Leafminers are the most problematic insect pest for boxwoods in the New York area. These gall midges overwinter in the leaf tissue and become apparent in the spring when adult flies emerge from the leaf underside, leaving the evidence of holes and/ or tiny casings behind. Females then deposit eggs in the newest leaves, typically in protected positions low and inside the plant. Yellow - orange swelling, sometimes blisters, appear on the leaves in late summer as the insects grow. If you remove the lower layer of a leaf, larval leafminers are exposed.
If you have problematic leafminer damage to your boxwood, control techniques should be applied at the time the adult insects are exposed and most vulnerable. Ruffle the leaves of the shrub and look for orange, winged, adult midges, beginning in late April, when they emerge from the undersides of leaves and, for a period of three weeks, preparing to deposit their eggs. There is one life-cycle per year.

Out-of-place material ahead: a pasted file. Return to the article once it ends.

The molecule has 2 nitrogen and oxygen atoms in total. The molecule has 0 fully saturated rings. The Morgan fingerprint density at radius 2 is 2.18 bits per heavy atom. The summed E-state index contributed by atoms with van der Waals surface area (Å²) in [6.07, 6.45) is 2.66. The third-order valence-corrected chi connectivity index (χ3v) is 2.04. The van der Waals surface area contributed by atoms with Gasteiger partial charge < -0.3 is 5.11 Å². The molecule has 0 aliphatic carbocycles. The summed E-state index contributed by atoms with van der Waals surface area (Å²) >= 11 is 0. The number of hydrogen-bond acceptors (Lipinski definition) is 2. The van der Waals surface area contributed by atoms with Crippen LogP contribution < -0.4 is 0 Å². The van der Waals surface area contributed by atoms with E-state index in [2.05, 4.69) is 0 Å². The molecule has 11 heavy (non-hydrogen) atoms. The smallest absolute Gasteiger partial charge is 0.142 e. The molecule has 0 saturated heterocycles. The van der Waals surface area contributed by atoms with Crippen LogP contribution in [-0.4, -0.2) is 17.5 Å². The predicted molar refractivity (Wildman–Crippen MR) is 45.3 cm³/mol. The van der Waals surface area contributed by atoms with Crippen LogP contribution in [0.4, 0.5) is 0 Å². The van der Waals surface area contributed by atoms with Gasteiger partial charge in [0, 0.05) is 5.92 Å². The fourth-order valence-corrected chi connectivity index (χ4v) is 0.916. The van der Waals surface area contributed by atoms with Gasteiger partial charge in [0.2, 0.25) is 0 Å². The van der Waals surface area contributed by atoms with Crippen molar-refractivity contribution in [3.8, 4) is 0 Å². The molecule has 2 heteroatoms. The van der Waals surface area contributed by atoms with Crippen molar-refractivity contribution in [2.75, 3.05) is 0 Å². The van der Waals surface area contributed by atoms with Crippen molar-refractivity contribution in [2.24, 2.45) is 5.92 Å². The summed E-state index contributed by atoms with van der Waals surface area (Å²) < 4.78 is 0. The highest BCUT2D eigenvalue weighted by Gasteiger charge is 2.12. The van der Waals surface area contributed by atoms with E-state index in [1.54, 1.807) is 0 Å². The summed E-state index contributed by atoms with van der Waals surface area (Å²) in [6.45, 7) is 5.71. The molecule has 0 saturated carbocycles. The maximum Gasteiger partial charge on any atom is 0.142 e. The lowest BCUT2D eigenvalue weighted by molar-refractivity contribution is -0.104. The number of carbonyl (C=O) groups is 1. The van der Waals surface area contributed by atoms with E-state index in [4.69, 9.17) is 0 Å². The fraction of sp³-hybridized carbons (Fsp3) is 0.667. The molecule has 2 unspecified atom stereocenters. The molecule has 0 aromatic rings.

These very common boxwood pests can cause conspicuous damage to a plant but it is usually merely cosmetic. Characteristic cupping and bleaching of leaves takes place in the spring when the nymphs feed inside the leaf, along with waxy deposits secreted on the new leaves in spring. Growth may be stunted but further damage to the health of the plant is unlikely. Populations do not often reach levels requiring control.
Mites can be a significant problem, particularly on Buxus sempervirens (common or American boxwood) cultivars. Shade reduces mite damage, as does summer irrigation because hot, dry conditions speed the velocity of this insect's life cycle and promote population growth.
Mites feed on the leaf surfaces and make tiny punctures as they go, removing chlorophyll with the fluids of the leaf. The result is stippling that can be hard to see, but over time the leaves become pale and silvery. You should not treat mites unless they have reached a problematic level as there are natural, predatory insects that will feed on them if allowed to do so.